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Jordan Morey, Special to NCAA.com | March 18, 2021

The NCAA tournament is back at Hinkle Fieldhouse, forever a part of Hoosier history

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More than 60 years have passed, but a basketball goal still hangs on the side of the beat-up building in the grassy alleyway behind the old Schroder’s Store in Pierceville, Indiana.

Hoops could be found fastened just about anywhere in the basketball-crazed state in 1954, but the one in rural Pierceville, located just 3.6 miles west of the tiny town of Milan, still remains one of the most famous.

The makeshift court is a small part of the David-and-Goliath story about Milan, which has now become one of the most famous in sports history.

“Every time I talk about it, I should really start with ‘Once upon a time,’ because it’s almost like a fairy tale, but it actually happened,” Roger Schroder said.

Schroder, 85, was a senior on the 1954 Milan High School basketball team of legend. His parents are the ones that owned the Pierceville business, which was a grocery store, service station and post office all wrapped in one. At the time, Pierceville had approximately 45 residents.

The storybook tale goes that Milan (enrollment 161) won the single-class Indiana High School Boys Basketball Tournament against Muncie Central High School (enrollment 1,662) in front of 14,000 fans at Butler Fieldhouse in Indianapolis on March 20, 1954.

The final play saw senior Bobby Plump hold onto the ball for 4 minutes, 13 seconds before dribbling and knocking down a jump shot with three seconds remaining to win the game, 32-30, for the Indians. After the win, more than 40,000 people caravanned to Milan to congratulate a group that would become world famous.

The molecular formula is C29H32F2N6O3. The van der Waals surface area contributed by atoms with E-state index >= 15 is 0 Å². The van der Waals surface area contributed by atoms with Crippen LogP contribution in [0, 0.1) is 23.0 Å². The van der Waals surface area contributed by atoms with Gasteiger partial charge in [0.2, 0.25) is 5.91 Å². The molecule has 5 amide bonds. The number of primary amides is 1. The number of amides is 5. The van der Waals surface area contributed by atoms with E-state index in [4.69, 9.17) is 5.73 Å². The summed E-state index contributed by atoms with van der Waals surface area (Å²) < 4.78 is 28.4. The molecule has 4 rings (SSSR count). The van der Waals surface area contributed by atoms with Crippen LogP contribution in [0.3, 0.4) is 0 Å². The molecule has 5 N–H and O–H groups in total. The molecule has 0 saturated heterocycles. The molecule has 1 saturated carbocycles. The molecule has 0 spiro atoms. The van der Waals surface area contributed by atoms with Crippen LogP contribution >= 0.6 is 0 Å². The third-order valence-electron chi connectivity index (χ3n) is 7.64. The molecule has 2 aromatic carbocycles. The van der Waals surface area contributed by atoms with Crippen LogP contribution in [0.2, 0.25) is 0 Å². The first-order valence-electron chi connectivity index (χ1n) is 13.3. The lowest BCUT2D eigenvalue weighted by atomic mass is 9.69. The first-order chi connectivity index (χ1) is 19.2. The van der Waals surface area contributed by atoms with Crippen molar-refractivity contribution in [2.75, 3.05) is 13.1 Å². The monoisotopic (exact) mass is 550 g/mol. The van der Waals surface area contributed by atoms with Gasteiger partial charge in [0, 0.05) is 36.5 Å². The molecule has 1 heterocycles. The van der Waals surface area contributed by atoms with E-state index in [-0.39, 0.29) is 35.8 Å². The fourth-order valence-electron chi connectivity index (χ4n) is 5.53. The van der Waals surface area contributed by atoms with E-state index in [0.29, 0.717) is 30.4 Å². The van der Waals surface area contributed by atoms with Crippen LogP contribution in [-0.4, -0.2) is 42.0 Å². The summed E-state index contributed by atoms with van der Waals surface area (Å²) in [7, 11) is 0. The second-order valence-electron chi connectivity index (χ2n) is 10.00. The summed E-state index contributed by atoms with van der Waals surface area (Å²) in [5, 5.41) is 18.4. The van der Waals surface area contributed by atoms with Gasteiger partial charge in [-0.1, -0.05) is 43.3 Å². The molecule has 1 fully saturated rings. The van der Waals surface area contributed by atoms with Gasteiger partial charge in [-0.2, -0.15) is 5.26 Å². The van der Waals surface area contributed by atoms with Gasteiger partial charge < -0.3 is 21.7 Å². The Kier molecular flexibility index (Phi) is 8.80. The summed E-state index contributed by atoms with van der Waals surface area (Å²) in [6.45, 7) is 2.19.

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Later dubbed the “Milan Miracle,” the story of the Indians was again immortalized by the 1986 film “Hoosiers,” which was based on the Indians’ story. Members of the '54 team know one of the sites for the tournament well. Hinkle Fieldhouse, as it is now known, hosted the high school boys basketball championship games from 1928 to 1971. The Fieldhouse was the largest in the country from 1928 until 1950, as it could hold 15,000 fans.

Butler Athletics Butler's Hinkle Fieldhouse

In 1940, the second year of the NCAA tournament, Indiana beat Duquesne in the Eastern Regional Finals at Butler Fieldhouse on the way to its first national championship. This week, 81 years later, the NCAA tournament will return to the building that Milan helped make famous.

While the game has changed since their time on the court, the Milan men know just how impactful the sport could be for those teams competing in the NCAA tournament this year. High school boys basketball has a massive following in Indiana, although its peak was before school districts started consolidating and the Indiana High School Athletic Association changed the tournament to a multi-class format in 1997.

“It was the only way that a small town in Indiana could have any kind of recognition,” Plump said. “Towns were farming communities. It ended up being that if you won a sectional in the state of Indiana, everyone in the state knew about it. Just like with the NCAA, where everyone does their brackets, everyone in the state of Indiana did the brackets for the state tournament. In the '50s, they would have a TV program listing the drawings, and it was one of the best-watched programs.”

At its peak, in 1990, the state finals had more than 40,000 fans in attendance. That year saw a boost due to the popularity of Bedford North Lawrence phenom Damon Bailey, who still holds the state scoring record with 3,134 points.

Currently, Indiana boasts 14 of the 16 largest high school gyms in the nation. Seymour’s Lloyd E. Scott Gymnasium, which is 51 miles west of Milan, is the biggest, with a capacity of 8,228.

The Milan players, now all in their 80s, said they all watch a significant amount of college basketball, and that it’s special to them the tournament will be in Indiana.